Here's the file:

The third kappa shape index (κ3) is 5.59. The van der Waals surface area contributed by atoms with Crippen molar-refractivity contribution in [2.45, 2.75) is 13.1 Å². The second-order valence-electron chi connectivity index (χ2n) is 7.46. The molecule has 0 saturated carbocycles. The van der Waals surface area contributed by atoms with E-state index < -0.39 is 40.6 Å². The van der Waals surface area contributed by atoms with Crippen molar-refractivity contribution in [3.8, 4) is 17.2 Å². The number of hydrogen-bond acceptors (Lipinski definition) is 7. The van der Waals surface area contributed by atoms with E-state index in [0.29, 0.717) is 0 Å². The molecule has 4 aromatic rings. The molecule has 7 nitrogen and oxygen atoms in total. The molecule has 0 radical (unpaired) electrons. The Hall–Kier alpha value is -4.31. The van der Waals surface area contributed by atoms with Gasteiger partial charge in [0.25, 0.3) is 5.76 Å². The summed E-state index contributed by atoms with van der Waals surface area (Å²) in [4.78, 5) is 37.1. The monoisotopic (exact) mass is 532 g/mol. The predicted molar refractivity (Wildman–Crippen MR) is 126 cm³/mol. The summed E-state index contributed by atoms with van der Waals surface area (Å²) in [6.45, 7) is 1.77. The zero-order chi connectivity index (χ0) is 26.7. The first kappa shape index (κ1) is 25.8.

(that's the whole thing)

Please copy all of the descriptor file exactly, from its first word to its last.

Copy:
The third kappa shape index (κ3) is 5.59. The van der Waals surface area contributed by atoms with Crippen molar-refractivity contribution in [2.45, 2.75) is 13.1 Å². The second-order valence-electron chi connectivity index (χ2n) is 7.46. The molecule has 0 saturated carbocycles. The van der Waals surface area contributed by atoms with E-state index < -0.39 is 40.6 Å². The van der Waals surface area contributed by atoms with Crippen molar-refractivity contribution in [3.8, 4) is 17.2 Å². The number of hydrogen-bond acceptors (Lipinski definition) is 7. The van der Waals surface area contributed by atoms with E-state index in [0.29, 0.717) is 0 Å². The molecule has 4 aromatic rings. The molecule has 7 nitrogen and oxygen atoms in total. The molecule has 0 radical (unpaired) electrons. The Hall–Kier alpha value is -4.31. The van der Waals surface area contributed by atoms with Gasteiger partial charge in [0.25, 0.3) is 5.76 Å². The summed E-state index contributed by atoms with van der Waals surface area (Å²) in [4.78, 5) is 37.1. The monoisotopic (exact) mass is 532 g/mol. The predicted molar refractivity (Wildman–Crippen MR) is 126 cm³/mol. The summed E-state index contributed by atoms with van der Waals surface area (Å²) in [6.45, 7) is 1.77. The zero-order chi connectivity index (χ0) is 26.7. The first kappa shape index (κ1) is 25.8.